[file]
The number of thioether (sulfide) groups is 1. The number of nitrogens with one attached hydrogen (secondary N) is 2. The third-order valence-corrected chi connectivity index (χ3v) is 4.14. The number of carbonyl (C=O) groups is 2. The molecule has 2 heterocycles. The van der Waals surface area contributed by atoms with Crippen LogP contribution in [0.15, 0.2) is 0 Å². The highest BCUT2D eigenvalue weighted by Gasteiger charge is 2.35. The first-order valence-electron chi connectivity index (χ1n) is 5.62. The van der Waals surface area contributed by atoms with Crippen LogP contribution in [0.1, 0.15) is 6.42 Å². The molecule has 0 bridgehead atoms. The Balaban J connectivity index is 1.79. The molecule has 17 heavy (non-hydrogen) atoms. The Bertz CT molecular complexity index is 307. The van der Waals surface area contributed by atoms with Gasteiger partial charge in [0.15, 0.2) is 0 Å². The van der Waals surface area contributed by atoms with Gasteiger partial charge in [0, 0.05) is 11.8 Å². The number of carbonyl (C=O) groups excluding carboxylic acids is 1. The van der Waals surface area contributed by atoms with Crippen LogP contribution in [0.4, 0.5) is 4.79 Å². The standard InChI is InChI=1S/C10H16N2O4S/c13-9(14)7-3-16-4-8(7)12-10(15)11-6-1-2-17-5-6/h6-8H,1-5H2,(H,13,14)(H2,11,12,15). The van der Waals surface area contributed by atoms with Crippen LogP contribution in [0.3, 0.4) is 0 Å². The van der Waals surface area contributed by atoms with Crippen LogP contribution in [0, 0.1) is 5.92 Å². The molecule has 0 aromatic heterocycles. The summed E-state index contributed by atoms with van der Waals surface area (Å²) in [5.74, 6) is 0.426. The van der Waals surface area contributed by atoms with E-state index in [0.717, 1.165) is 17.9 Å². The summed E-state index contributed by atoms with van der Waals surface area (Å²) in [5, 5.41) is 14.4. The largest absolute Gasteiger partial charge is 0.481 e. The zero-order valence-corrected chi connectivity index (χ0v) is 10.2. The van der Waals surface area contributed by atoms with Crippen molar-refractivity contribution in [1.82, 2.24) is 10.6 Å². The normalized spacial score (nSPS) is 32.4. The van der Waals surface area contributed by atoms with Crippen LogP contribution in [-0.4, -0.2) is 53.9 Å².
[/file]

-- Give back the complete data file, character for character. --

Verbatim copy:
The number of thioether (sulfide) groups is 1. The number of nitrogens with one attached hydrogen (secondary N) is 2. The third-order valence-corrected chi connectivity index (χ3v) is 4.14. The number of carbonyl (C=O) groups is 2. The molecule has 2 heterocycles. The van der Waals surface area contributed by atoms with Crippen LogP contribution in [0.15, 0.2) is 0 Å². The highest BCUT2D eigenvalue weighted by Gasteiger charge is 2.35. The first-order valence-electron chi connectivity index (χ1n) is 5.62. The van der Waals surface area contributed by atoms with Crippen LogP contribution in [0.1, 0.15) is 6.42 Å². The molecule has 0 bridgehead atoms. The Balaban J connectivity index is 1.79. The molecule has 17 heavy (non-hydrogen) atoms. The Bertz CT molecular complexity index is 307. The van der Waals surface area contributed by atoms with Gasteiger partial charge in [0.15, 0.2) is 0 Å². The van der Waals surface area contributed by atoms with Gasteiger partial charge in [0, 0.05) is 11.8 Å². The number of carbonyl (C=O) groups excluding carboxylic acids is 1. The van der Waals surface area contributed by atoms with Crippen LogP contribution in [0.4, 0.5) is 4.79 Å². The standard InChI is InChI=1S/C10H16N2O4S/c13-9(14)7-3-16-4-8(7)12-10(15)11-6-1-2-17-5-6/h6-8H,1-5H2,(H,13,14)(H2,11,12,15). The van der Waals surface area contributed by atoms with Crippen LogP contribution in [0.3, 0.4) is 0 Å². The van der Waals surface area contributed by atoms with Crippen LogP contribution in [0, 0.1) is 5.92 Å². The molecule has 0 aromatic heterocycles. The summed E-state index contributed by atoms with van der Waals surface area (Å²) in [5.74, 6) is 0.426. The van der Waals surface area contributed by atoms with E-state index in [0.717, 1.165) is 17.9 Å². The summed E-state index contributed by atoms with van der Waals surface area (Å²) in [5, 5.41) is 14.4. The largest absolute Gasteiger partial charge is 0.481 e. The zero-order valence-corrected chi connectivity index (χ0v) is 10.2. The van der Waals surface area contributed by atoms with Crippen molar-refractivity contribution in [1.82, 2.24) is 10.6 Å². The normalized spacial score (nSPS) is 32.4. The van der Waals surface area contributed by atoms with Crippen LogP contribution in [-0.4, -0.2) is 53.9 Å².